No Humans Necessary: Why You Don’t Need People to Learn a Language

This entry is part of 13 in the series Secrets of Speaking

Loners, “introverts” and card-carrying Libertarians, get out a change of panties, because the words that follow are going to make you wet yourselves with pleasure.

Live, direct human contact is not essential to getting used to a language. 1 It’s useful and definitely desirable, even preferable. But far from essential.

People are wonderful. I love people. I live in a massive metropolis. My parents are people. My sisters are people. I grew up with people. I even speak Humanese. One time, I got a massage from a massage chair. That ###t sucked. It was terrible. It was torture. Worst. Massage. Ever. A true First World Problem.

But people get busy and impatient. People have exams to take and jerbs to use Facebook at and alcohol to drink. Conversely (SAT word!), recorded people — recordings of people — are powerful and tireless human surrogates. The machines of today are not the machines of our — well, my — childhood. They work it harder, better, faster and stronger. They are far sturdier and more reliable than the consumer electronics of even 20 years ago.

In terms of behavior, our machines undergo fundamental improvements while people remain fundamentally the same. In fact, we no longer replace our machines because they break; we replace them because our friends make fun of us for having an old machine.

Live human beings will flake on you like Kellogg’s. They will dump you like a high-fiber deuce. Your TV (well, laptop 😛 ) won’t. Your iPod won’t. Recordings of humans will be there for you. All day. All night. Every day. 24/7/365. When’s the last time your friends were willing to infinitely loop the same cool line or joke to you? When’s the last time your friends’ conversations came with subtitles? When’s the last time your friends were willing to tell you a bedtime story all night every night? 2

Make friends with your digital media devices. Thank them. They will teach you a language.

Like The Most Interesting Man in the World, despite living in Japan, I don’t always speak to live Japanese people. But when I do, I get mistaken for someone who grew up here.

Such is the power of media.

If you have access to people who speak the language but you’re avoiding them out of shyness, don’t. Go. Hang out. Be social. It’s fun and it’s good for you. But if you don’t have access to people, don’t let that be a mental block for you. You’ll be fine.

In terms of Japanese fluency, media got me here 3. My friends did not, not directly (they did indirectly; they were my biggest media suppliers 4; they complimented me constantly when we were hanging out and raised my self-confidence). They loved me. Their parents loved me. I know they did. I know they do. But too often they were too busy to be Khatz’s surrogate mommy/big brother. Having been raised in Japan, they were already predisposed to…using time-inefficient study methods ( 😉 zing!). Plus they were going to college in a second language, so they spent a lot of time hittin’ them books.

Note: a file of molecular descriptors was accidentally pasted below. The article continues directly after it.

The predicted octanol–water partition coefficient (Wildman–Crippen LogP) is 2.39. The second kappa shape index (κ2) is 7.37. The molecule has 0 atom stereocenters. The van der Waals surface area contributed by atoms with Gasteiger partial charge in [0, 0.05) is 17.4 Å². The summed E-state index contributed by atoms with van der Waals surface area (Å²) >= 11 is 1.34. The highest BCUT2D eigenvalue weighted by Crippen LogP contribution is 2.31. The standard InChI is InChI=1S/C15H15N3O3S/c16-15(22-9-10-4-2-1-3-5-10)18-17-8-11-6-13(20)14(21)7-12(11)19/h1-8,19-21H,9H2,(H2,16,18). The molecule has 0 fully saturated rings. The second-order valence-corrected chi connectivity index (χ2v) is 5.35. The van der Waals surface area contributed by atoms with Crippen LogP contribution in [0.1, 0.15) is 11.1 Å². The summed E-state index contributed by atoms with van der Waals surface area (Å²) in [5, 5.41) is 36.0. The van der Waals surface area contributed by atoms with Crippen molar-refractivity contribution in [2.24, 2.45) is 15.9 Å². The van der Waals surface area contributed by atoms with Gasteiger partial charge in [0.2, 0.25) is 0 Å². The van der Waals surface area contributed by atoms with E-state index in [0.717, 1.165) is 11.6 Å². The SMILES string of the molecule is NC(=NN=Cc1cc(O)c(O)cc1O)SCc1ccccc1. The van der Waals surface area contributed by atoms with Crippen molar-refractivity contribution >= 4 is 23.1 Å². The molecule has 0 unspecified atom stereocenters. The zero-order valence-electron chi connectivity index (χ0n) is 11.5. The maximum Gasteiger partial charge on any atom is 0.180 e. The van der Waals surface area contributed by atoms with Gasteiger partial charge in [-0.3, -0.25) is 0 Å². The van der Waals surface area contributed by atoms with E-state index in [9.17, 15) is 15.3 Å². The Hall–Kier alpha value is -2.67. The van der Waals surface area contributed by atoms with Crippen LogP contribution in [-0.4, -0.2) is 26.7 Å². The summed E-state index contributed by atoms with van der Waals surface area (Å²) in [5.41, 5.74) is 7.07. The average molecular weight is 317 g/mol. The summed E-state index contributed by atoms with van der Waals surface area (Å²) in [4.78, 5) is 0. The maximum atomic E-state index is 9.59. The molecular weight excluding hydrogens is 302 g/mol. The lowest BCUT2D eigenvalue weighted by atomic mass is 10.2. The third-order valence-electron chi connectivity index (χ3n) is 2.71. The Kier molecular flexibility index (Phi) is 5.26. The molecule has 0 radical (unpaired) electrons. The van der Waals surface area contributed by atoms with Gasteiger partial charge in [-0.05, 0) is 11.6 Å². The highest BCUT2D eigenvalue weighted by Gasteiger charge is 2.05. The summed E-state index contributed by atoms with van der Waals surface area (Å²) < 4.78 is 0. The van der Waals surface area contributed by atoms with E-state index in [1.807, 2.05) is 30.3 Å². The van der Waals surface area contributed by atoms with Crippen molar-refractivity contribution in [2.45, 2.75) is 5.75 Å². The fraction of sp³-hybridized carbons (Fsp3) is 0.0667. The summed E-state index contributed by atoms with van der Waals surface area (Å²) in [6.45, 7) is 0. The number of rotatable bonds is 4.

When I got over the incipient feelings of abandonment and realized that it was my responsibility to get good at Japanese, that the power lay in my hands — despite any apparent obstacles, (and that since (when we hung out) I did a lot of listening anyway, TV would be just as good as live people), then my linguistic life changed.

In getting used to a language, the presence of human beings is an asset, but their absence is not a liability. Not a dealbreaker. 5

Media will get you there. Recordings will get you there. No humans necessary.

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Notes:

  1. A least as an adult; I don’t think a baby would exactly thrive without human contact. In fact, I think such a baby would…un-thrive 🙂  . TV doesn’t seem to be very good for babies and toddlers.
  2. There are probably parents who would be unwilling: they’ll die for you, but they won’t live for you 😛 .
  3. In fact, if I were to rename “AJATT”, I would call it the “Media Exposure Method” or something to that effect.
  4. volumewise, I was given far more than I purchased
  5. ネイティブと話すチャンスは全くなくてよい

  11 comments for “No Humans Necessary: Why You Don’t Need People to Learn a Language

  1. April 15, 2013 at 09:33

    I think the label “introvert” is often leveled at people who care just as much about social contact and appearances, but who have stricter standards than the other people in their immediate environment. The “fun” media that we like to consume somehow captures something deeply human that we like, and it is often more efficient at delivering it than RL friends. So introverts and loners and hermits just have higher standards…and for the first time in history they can act on them!

  2. April 19, 2013 at 06:58

    …and if you get really lonely, you can always talk to Siri. She’s Japanese now.

  3. April 19, 2013 at 14:27

    Heh, I realised a few days ago that if one’s Google Account/GMail language is set to Japanese, and one’s got two-factor authentication enabled, the “Call number ending in xx” option will result in receiving a phone call from a robot with a reasonably-well-synthesised Japanese lady’s voice.

    Since “she” only provides the security code twice, it’s good practice for transcribing numbers from spoken text, I guess.

    Oh, and Skype’s microphone testing service (user “echo123”) will also respond in Japanese; assuming the appropriate locale/language setting. 🙂

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